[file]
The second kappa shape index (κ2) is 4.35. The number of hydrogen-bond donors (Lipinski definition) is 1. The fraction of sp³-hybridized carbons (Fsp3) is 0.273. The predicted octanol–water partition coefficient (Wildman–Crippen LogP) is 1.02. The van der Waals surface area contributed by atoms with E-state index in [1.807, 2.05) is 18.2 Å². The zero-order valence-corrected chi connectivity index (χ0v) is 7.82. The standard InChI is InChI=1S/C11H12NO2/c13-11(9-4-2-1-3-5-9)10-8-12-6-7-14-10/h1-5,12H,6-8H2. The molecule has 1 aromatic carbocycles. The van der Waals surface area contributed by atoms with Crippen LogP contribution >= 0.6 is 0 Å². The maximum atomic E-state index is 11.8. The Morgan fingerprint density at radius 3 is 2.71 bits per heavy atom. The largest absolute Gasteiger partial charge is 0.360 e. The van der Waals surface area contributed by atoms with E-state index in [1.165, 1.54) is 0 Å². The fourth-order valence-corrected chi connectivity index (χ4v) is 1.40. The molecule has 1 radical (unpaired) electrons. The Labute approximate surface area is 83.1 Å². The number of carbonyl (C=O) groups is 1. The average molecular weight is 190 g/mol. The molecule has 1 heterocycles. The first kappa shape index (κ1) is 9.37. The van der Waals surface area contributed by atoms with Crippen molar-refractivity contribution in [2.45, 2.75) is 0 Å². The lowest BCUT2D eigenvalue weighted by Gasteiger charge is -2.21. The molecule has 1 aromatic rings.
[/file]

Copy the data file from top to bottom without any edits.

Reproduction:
The second kappa shape index (κ2) is 4.35. The number of hydrogen-bond donors (Lipinski definition) is 1. The fraction of sp³-hybridized carbons (Fsp3) is 0.273. The predicted octanol–water partition coefficient (Wildman–Crippen LogP) is 1.02. The van der Waals surface area contributed by atoms with E-state index in [1.807, 2.05) is 18.2 Å². The zero-order valence-corrected chi connectivity index (χ0v) is 7.82. The standard InChI is InChI=1S/C11H12NO2/c13-11(9-4-2-1-3-5-9)10-8-12-6-7-14-10/h1-5,12H,6-8H2. The molecule has 1 aromatic carbocycles. The van der Waals surface area contributed by atoms with Crippen LogP contribution >= 0.6 is 0 Å². The maximum atomic E-state index is 11.8. The Morgan fingerprint density at radius 3 is 2.71 bits per heavy atom. The largest absolute Gasteiger partial charge is 0.360 e. The van der Waals surface area contributed by atoms with E-state index in [1.165, 1.54) is 0 Å². The fourth-order valence-corrected chi connectivity index (χ4v) is 1.40. The molecule has 1 radical (unpaired) electrons. The Labute approximate surface area is 83.1 Å². The number of carbonyl (C=O) groups is 1. The average molecular weight is 190 g/mol. The molecule has 1 heterocycles. The first kappa shape index (κ1) is 9.37. The van der Waals surface area contributed by atoms with Crippen molar-refractivity contribution in [2.45, 2.75) is 0 Å². The lowest BCUT2D eigenvalue weighted by Gasteiger charge is -2.21. The molecule has 1 aromatic rings.